There are many other differences in how states conduct elections: for example, differences in voter registration, how lists of eligible voters are maintained, the rules about primary elections, the number of polling stations on election day and the hours they are open, the qualifications for poll-watchers, the ways in which paper or electronic voting equipment is used, and more.

It's useful to consider this wide variation across states, in part because for many of us it tends to challenge our preconceptions about how voting should happen.  For example, it seems to me that voting by mail has the potentially important problem that many voters will find it harder to cast a truly secret ballot. But clearly residents of Colorado, Oregon, and Washington disagree. I'm not a big fan of early voting rules, because I think there's some value to people having a chance to change their minds right up to election day, rather than being pressured to lock in their vote early, but many states clearly disagree with this view. My home state of Minnesota tends to pat itself on the back for not having a voter ID law, but it's a useful exercise in humility to remember that most other states disagree on the merits of such a rule.

In some ways, the differences across states in voting are a litmus test for how you feel about a federalist country in which state and local governments have a substantial degree of autonomy on many issued, including administration of elections, or whether you tend to favor greater control by the central government.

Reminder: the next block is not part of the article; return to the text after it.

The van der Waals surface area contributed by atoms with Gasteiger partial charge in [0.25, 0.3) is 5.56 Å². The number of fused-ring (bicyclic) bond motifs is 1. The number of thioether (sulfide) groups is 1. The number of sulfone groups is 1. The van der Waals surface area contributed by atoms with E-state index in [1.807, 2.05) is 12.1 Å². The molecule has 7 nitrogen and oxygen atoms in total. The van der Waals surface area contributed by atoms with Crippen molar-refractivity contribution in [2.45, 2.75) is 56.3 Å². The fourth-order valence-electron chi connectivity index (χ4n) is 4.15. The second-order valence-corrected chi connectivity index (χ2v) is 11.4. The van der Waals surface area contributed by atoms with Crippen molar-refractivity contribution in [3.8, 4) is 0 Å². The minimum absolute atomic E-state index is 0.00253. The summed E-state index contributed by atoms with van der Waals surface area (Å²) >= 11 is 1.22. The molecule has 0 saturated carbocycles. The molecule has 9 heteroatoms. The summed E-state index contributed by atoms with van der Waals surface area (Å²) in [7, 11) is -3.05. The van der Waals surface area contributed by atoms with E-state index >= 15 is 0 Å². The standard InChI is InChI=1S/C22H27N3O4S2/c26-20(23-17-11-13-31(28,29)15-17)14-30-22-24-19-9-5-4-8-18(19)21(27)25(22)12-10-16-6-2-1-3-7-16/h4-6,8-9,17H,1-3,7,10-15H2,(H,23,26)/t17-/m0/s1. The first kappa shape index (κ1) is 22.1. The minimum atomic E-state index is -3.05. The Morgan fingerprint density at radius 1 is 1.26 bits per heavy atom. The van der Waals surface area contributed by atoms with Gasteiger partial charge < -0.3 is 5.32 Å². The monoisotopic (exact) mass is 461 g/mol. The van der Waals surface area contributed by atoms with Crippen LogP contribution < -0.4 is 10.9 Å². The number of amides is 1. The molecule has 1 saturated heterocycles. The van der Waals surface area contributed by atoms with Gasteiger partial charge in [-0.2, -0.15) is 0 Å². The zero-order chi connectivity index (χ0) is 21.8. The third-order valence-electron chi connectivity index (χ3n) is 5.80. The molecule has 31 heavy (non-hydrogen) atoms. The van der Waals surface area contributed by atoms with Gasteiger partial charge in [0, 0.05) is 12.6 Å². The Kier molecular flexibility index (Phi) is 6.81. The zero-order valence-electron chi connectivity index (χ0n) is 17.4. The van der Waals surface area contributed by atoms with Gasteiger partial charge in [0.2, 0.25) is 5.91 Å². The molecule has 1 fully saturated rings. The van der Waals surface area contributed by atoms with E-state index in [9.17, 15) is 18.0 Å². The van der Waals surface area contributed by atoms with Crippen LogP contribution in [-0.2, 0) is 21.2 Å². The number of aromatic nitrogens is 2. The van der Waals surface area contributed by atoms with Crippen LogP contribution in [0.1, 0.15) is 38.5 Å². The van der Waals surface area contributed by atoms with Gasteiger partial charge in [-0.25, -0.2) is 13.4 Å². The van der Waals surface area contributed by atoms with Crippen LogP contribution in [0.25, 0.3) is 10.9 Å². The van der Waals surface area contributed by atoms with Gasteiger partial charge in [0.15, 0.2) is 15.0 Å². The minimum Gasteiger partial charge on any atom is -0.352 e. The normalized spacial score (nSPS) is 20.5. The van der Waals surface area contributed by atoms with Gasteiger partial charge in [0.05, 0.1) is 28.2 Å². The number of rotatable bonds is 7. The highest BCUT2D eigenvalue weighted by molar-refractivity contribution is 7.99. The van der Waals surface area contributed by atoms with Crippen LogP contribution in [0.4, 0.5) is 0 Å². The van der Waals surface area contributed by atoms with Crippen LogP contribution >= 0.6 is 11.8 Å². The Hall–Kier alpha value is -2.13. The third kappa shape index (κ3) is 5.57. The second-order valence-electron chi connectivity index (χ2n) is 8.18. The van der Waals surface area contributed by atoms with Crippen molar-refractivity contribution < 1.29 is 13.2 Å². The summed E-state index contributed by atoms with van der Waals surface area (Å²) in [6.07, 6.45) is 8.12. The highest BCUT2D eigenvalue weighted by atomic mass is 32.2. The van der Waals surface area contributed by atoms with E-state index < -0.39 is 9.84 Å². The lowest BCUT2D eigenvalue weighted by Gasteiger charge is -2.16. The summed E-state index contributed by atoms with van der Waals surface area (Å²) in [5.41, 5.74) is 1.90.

Saturday, September 24, 2016

When Antitrust Runs Amok: Bulletin Board Material

Every now and again, I'll post a cartoon suitable for tacking up on a bulletin board, or blending into an economics lecture. This one is from back in 2008, from Dale Everett at the Anarchy In Your Head website, but I just saw it for the first time, so I pass it along.

Addendum: A helpful reader points out that a similar comment was attributed to Ronald Coase by David Landes, who said in a 1983 symposium published in the Journal of Law and Economics: "Ronald said he had gotten tired of antitrust because when the prices went up the judges said it was monopoly, when the prices went down, they said it was predatory pricing, and when they stayed the same, they said it was tacit collusion."

The citation is Edmund W. Kitch, "The Fire of Truth: A Remembrance of Law and Economics at Chicago, 1932-1970," Journal of Law & Economics, Vol. 26, No. 1 (Apr., 1983), pp. 163-234. Quotation is on p. 193.

Friday, September 23, 2016

Economics of Immigration: The NAS Report

"More than 40 million people living in the United States were born in other countries, and almost an equal number have at least one foreign-born parent. Together, the first generation (foreign-born) and second generation (children of the foreign-born) comprise almost one in four Americans. It comes as little surprise, then, that many U.S. residents view immigration as a major policy issue facing the nation. Not only does immigration affect the environment in which everyone lives, learns, and works, but it also interacts with nearly every policy area of concern, from jobs and the economy, education, and health care, to federal, state, and local government budgets."

That's the beginning of the just-released 500+ page report from the National Academy of Sciences on "The Economic and Fiscal Consequences of Immigration," edited by Francine D. Blau and Christopher Mackie. A prepublication copy of the report (essentially, uncorrected proofs) can be downloaded for free here. The conventional approach, followed in this report, is to divide up the effects of immigration into two areas; effects on native jobs and wages, and effects on government budgets and services. But before getting to those issues, I found some of the basic findings about immigration over the last couple of decades to be intriguing. Quoting from the summary: